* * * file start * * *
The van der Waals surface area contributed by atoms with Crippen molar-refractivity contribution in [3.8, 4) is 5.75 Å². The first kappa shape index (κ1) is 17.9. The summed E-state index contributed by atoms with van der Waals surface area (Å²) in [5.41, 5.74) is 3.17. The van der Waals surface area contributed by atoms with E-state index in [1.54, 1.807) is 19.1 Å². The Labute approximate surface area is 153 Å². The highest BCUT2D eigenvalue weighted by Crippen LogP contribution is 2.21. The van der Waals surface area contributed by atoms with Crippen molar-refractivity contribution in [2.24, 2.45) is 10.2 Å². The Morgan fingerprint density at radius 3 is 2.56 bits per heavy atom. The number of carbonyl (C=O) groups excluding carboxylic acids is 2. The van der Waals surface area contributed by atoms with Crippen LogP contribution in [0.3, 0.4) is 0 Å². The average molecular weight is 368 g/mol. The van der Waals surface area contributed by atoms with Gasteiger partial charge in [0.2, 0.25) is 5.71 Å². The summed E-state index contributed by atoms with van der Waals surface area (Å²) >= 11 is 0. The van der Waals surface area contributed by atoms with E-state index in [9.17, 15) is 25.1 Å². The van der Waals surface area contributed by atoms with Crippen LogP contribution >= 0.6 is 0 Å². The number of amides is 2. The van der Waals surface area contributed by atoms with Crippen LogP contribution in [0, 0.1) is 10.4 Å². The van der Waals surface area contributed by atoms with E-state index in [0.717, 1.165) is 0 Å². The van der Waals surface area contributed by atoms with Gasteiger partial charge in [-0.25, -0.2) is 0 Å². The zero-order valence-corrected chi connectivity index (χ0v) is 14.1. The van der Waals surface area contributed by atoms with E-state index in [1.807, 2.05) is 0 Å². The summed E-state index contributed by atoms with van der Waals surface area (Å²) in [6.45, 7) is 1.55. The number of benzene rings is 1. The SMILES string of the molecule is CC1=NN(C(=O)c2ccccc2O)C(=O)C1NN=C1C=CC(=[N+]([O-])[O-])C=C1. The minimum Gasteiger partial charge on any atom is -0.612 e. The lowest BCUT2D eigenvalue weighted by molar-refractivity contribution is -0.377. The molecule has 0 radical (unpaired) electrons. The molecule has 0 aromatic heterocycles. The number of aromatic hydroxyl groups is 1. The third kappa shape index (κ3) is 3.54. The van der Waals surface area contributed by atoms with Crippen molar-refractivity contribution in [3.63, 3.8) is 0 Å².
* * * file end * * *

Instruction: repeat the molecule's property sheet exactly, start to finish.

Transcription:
The van der Waals surface area contributed by atoms with Crippen molar-refractivity contribution in [3.8, 4) is 5.75 Å². The first kappa shape index (κ1) is 17.9. The summed E-state index contributed by atoms with van der Waals surface area (Å²) in [5.41, 5.74) is 3.17. The van der Waals surface area contributed by atoms with E-state index in [1.54, 1.807) is 19.1 Å². The Labute approximate surface area is 153 Å². The highest BCUT2D eigenvalue weighted by Crippen LogP contribution is 2.21. The van der Waals surface area contributed by atoms with Crippen molar-refractivity contribution in [2.24, 2.45) is 10.2 Å². The Morgan fingerprint density at radius 3 is 2.56 bits per heavy atom. The number of carbonyl (C=O) groups excluding carboxylic acids is 2. The van der Waals surface area contributed by atoms with Crippen LogP contribution in [0.3, 0.4) is 0 Å². The average molecular weight is 368 g/mol. The van der Waals surface area contributed by atoms with Gasteiger partial charge in [0.2, 0.25) is 5.71 Å². The summed E-state index contributed by atoms with van der Waals surface area (Å²) >= 11 is 0. The van der Waals surface area contributed by atoms with E-state index in [9.17, 15) is 25.1 Å². The van der Waals surface area contributed by atoms with Crippen LogP contribution >= 0.6 is 0 Å². The number of amides is 2. The van der Waals surface area contributed by atoms with Crippen LogP contribution in [0, 0.1) is 10.4 Å². The van der Waals surface area contributed by atoms with E-state index in [0.717, 1.165) is 0 Å². The van der Waals surface area contributed by atoms with Gasteiger partial charge in [-0.25, -0.2) is 0 Å². The zero-order valence-corrected chi connectivity index (χ0v) is 14.1. The van der Waals surface area contributed by atoms with E-state index in [1.807, 2.05) is 0 Å². The summed E-state index contributed by atoms with van der Waals surface area (Å²) in [6.45, 7) is 1.55. The number of benzene rings is 1. The SMILES string of the molecule is CC1=NN(C(=O)c2ccccc2O)C(=O)C1NN=C1C=CC(=[N+]([O-])[O-])C=C1. The minimum Gasteiger partial charge on any atom is -0.612 e. The lowest BCUT2D eigenvalue weighted by molar-refractivity contribution is -0.377. The molecule has 0 radical (unpaired) electrons. The molecule has 0 aromatic heterocycles. The number of aromatic hydroxyl groups is 1. The third kappa shape index (κ3) is 3.54. The van der Waals surface area contributed by atoms with Crippen molar-refractivity contribution in [3.63, 3.8) is 0 Å².